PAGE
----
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The track begins with a simple triangle struck four times (reminiscent of the buddhist practice of ringing a bell at the beginning of a ceremony).

Then the lead vocal begins with the first two lines accompanied by strums of steel string acoustic guitar (doubled and spread wide in stereo), on the chord changes. The next two lines are joined by backing vocals. The backing vocals are a group harmonising, and are back in the mix.

When the rest of the instrumentation joins (bass, drums, piano and electric guitar) it all sits a fair bit under the lead vocal. (The acoustic guitar seems to disappear). The honky tonk piano is only just noticeable. The focus is on the backbeat (the snare on the 2 and 4) with an electric guitar reinforcing the snare. The reverb on the snare and guitar push it under the lead vocal. A second dirtier electric guitar, panned left, comes in during the chorus, and the lead vocal is doubled and harmonised during the chorus.

The backing vocals are throughout the verses and choruses and sound almost processed (vocoder?) but perhaps not – maybe just reverbed and pushed back in the mix.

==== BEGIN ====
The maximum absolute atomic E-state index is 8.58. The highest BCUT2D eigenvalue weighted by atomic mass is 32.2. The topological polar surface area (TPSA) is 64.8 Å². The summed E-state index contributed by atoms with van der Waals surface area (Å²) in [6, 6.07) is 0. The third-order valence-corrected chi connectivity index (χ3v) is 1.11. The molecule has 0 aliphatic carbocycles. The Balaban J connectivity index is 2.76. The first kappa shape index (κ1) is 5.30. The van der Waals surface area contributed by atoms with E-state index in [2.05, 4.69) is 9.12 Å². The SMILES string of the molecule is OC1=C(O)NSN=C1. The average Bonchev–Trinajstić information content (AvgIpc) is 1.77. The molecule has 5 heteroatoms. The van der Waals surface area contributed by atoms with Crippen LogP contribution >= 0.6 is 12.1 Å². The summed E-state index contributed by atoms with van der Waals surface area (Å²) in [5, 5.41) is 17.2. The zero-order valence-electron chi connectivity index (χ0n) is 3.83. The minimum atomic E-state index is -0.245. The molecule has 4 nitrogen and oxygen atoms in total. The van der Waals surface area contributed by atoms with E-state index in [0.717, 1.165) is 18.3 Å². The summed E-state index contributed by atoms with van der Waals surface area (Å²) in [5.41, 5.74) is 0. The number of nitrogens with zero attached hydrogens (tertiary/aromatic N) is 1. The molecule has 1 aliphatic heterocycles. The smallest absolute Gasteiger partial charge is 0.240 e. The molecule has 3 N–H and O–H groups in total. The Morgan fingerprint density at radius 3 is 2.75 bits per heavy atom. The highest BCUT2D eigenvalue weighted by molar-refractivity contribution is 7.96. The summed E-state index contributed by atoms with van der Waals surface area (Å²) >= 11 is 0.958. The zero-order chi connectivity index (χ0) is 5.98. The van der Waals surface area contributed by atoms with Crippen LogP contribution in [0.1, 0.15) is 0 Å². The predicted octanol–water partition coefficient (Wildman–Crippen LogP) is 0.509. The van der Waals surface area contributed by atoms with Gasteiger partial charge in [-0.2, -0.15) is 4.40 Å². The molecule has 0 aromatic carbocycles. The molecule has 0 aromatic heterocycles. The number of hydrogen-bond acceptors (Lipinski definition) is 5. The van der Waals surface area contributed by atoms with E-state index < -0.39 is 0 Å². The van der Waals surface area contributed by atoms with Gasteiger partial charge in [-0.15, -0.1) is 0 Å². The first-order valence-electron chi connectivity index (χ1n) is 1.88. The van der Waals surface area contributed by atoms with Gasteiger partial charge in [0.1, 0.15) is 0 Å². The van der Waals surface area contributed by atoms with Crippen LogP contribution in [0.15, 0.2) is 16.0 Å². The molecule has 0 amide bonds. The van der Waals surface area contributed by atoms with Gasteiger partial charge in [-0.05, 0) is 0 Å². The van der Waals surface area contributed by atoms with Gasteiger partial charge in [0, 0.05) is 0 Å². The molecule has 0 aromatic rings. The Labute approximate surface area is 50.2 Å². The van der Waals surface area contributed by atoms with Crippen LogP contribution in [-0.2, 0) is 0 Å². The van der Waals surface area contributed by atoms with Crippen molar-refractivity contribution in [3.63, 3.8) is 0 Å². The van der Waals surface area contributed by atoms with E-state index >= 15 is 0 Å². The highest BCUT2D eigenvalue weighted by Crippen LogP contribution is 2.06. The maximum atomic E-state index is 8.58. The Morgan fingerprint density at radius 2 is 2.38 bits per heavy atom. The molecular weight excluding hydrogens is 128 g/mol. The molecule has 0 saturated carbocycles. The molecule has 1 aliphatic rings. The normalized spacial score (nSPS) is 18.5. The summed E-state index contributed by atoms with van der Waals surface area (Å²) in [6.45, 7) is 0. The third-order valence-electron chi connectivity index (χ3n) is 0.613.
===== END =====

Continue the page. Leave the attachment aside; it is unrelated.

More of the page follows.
The middle section features a key change. The lead vocal has more noticeable reverb here and is perhaps doubled. The second electric plays a prominent fuzz counterpoint.

The third verse features a call and response pattern with the backing vox going ‘doo doop’. The lead vocal is harmonised with a double.

There is a phasing/flanging effect on the vocals at the end of the third verse, as all stop for a pause … leading into the outro.

In the outro there are some spoken vocals that are EQ processed, to sound like a megaphone, that play an almost solo role in the final stages of the track, before the ad libbed lead vocal returns to be the main focal point. The long fade out starts slowly but then dips suddenly at the end.

An interesting production overall, in that the song is an obvious homage to the Roy Orbison, Buddy Holly sound of the 50s but the production tries to sound more modern. Mostly it is the backing vocals, with the almost vocoder/processed sound, that gives it a modern edge.